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Microsoft wins case where it refused to hand over emails stored in Ireland

The US government had wanted emails stored here.

Image: AP/Press Association Images

AN AMERICAN FEDERAL appeals court has said that prosecutors cannot force US companies like Microsoft to turn over customer emails and other data stored on servers overseas — a ruling the US government suggested could hamper national security investigations.

The three-judge panel of the second US Circuit Court of Appeals unanimously overturned a lower court’s contempt finding against Microsoft for not handing over a customer’s emails stored in Ireland. Federal prosecutors wanted the material for use in a drug trafficking investigation in America.

The ruling in the closely-watched case was a victory for high-tech companies in the burgeoning cloud computing business, in which data is kept not on personal computers but on giant and sometimes distant servers. Microsoft stores data from over 1 billion customers and over 20 million businesses on servers in over 40 countries, the court noted.


The court said prosecutors went beyond what Congress intended when it passed the Stored Communications Act in 1986.

“Neither explicitly nor implicitly does the statute envision the application of its warrant provisions overseas,” the court said in a decision written by Circuit Judge Susan L Carney.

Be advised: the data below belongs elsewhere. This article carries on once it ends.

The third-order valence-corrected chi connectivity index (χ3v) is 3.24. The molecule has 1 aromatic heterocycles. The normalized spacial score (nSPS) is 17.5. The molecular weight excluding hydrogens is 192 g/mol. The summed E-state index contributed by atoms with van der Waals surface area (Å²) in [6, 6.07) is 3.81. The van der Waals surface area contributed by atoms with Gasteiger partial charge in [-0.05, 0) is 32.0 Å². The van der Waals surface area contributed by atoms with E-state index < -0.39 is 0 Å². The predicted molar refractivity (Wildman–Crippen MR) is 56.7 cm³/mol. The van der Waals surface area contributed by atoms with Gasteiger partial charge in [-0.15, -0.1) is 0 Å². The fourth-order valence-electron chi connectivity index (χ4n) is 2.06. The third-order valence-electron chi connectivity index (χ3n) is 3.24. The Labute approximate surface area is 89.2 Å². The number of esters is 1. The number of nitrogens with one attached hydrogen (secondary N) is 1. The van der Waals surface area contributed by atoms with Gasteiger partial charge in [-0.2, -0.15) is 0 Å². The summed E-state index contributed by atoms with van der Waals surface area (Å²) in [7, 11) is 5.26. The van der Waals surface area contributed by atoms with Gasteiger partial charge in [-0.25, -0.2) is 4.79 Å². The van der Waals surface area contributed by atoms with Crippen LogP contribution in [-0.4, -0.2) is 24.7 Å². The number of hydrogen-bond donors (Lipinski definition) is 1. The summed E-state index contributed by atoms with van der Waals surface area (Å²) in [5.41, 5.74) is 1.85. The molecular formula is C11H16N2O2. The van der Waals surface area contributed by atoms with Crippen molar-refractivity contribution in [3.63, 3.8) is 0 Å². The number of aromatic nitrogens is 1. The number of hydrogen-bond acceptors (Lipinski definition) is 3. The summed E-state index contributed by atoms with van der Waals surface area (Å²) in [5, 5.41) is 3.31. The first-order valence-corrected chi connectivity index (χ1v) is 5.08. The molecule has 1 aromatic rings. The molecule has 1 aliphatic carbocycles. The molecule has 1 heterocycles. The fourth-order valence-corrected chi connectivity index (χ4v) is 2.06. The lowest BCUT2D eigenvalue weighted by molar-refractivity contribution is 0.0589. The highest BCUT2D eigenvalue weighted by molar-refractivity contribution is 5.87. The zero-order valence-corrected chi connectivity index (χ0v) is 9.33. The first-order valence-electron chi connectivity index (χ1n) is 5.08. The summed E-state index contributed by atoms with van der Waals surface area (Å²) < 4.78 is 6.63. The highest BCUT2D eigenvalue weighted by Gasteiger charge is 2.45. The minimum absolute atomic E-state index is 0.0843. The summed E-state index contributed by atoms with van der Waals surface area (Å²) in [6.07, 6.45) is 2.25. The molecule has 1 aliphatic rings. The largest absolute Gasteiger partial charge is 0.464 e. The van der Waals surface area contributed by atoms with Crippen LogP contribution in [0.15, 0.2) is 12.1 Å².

She said allowing prosecutors to enforce a warrant outside the U.S. would “jettison … centuries of law” and “replace the traditional warrant with a novel instrument of international application.”

In a concurring opinion, Circuit Judge Gerard E Lynch said an attempt to apply US law overseas could cause tensions with other countries, “most easily appreciated if we consider the likely American reaction if France or Ireland or Saudi Arabia or Russia proclaimed its right to regulate conduct by Americans within our borders.”

Microsoft called the ruling a “major victory for the protection of people’s privacy rights under their own laws rather than the reach of foreign governments.”

Brad Smith, Microsoft’s president and chief legal officer, called the ruling “an important decision for people everywhere”.

“As a global company we’ve long recognized that if people around the world are to trust the technology they use, they need to have confidence that their personal information will be protected by the laws of their own country.”

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Associated Press

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